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Earl Scruggs

Jan. 6, 1924 - March 28, 2012

United States Map Highlighting Tennessee
Earl Scruggs’ fast three-finger picking played a major role in the emerging bluegrass sound when he played in Bill Monroe's band after World War II. After he left Monroe, he and guitarist Lester Flatt formed a successful team, but in 1969, he formed a new band, the Earl Scruggs Revue, featuring his sons, Gary, Randy and Steve. Photograph by Norman Seeff, courtesy National Endowment for the Arts
Earl Scruggs, courtesy National Endowment for the Arts
The Foggy Mountain Boys onstage at the *Grand Ole Opry* in the mid-1950s. Left to right: Paul Warren, Earl Scruggs, Curly Seckler and Lester Flatt, courtesy National Endowment for the Arts

Earl Scruggs grew in the Flint Hill community near Shelby, North Carolina. His father, George Elam Scruggs, was a banjo player and fiddler, but Earl's memories of him were vague. He died when Earl was 4 years old, and although his mother, Lula Ruppe Scruggs, was not a musician, she encouraged him to learn to play. In a short time, Earl was teaching himself. His brothers, Junie and Horace, and his older sisters, Eula Mae and Ruby, all played banjo and guitar, but his biggest influence was a relative, Smith Hammett.

Scruggs watched and listened to Hammett's banjo carefully, and by the age of 6 he was able to play tunes and was starting to emulate Hammett's form of North Carolina three-finger picking. By the age 10, Scruggs had invented the basic syncopation that, superimposed on the older three-finger technique, was to become known as "Scruggs-style" banjo.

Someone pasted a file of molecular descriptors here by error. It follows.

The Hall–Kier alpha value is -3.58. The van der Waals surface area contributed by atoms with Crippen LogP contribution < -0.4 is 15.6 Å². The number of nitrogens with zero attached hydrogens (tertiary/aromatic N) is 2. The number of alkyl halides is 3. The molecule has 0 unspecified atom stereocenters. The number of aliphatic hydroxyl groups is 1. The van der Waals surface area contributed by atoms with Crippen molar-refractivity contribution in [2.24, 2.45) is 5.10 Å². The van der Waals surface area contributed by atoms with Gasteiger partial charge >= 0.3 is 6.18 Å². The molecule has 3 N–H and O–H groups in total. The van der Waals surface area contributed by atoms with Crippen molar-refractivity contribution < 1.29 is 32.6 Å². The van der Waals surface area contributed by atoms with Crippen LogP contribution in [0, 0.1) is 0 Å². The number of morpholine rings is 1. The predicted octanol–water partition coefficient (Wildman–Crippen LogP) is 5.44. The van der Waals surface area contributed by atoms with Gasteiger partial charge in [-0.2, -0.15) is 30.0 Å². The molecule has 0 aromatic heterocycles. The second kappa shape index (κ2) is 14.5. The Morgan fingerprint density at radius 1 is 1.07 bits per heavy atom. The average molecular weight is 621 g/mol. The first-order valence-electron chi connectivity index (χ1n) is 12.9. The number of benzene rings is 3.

As a teenager, Scruggs took a job working in a textile mill but continued to play his banjo. He played for local dances and social affairs and on area radio stations, but his musical aspirations at that time were mediated by his sense of responsibility to help support his mother after his brothers and sisters married and moved away from home.

The music business was, he said, "like looking into a dark room," and after playing with a few local bands, he was "forced to weigh carefully whether it would be stable or not." As he began to refine his three-finger picking technique, he wasn't sure whether he was going in the right direction with his music. "I wasn't happy about what I was doing," he said, "but I didn't know what to do about it."

In 1945, after the end of World War II, his mother encouraged him to pursue a career as a professional musician. He had the opportunity to meet Bill Monroe, who soon asked him to join his band, The Blue Grass Boys. Over the next three years, that band, which consisted of Monroe on mandolin, Scruggs on banjo, Lester Flatt on guitar and Howard Watts on bass, was immensely successful and established the sound that became known as "bluegrass."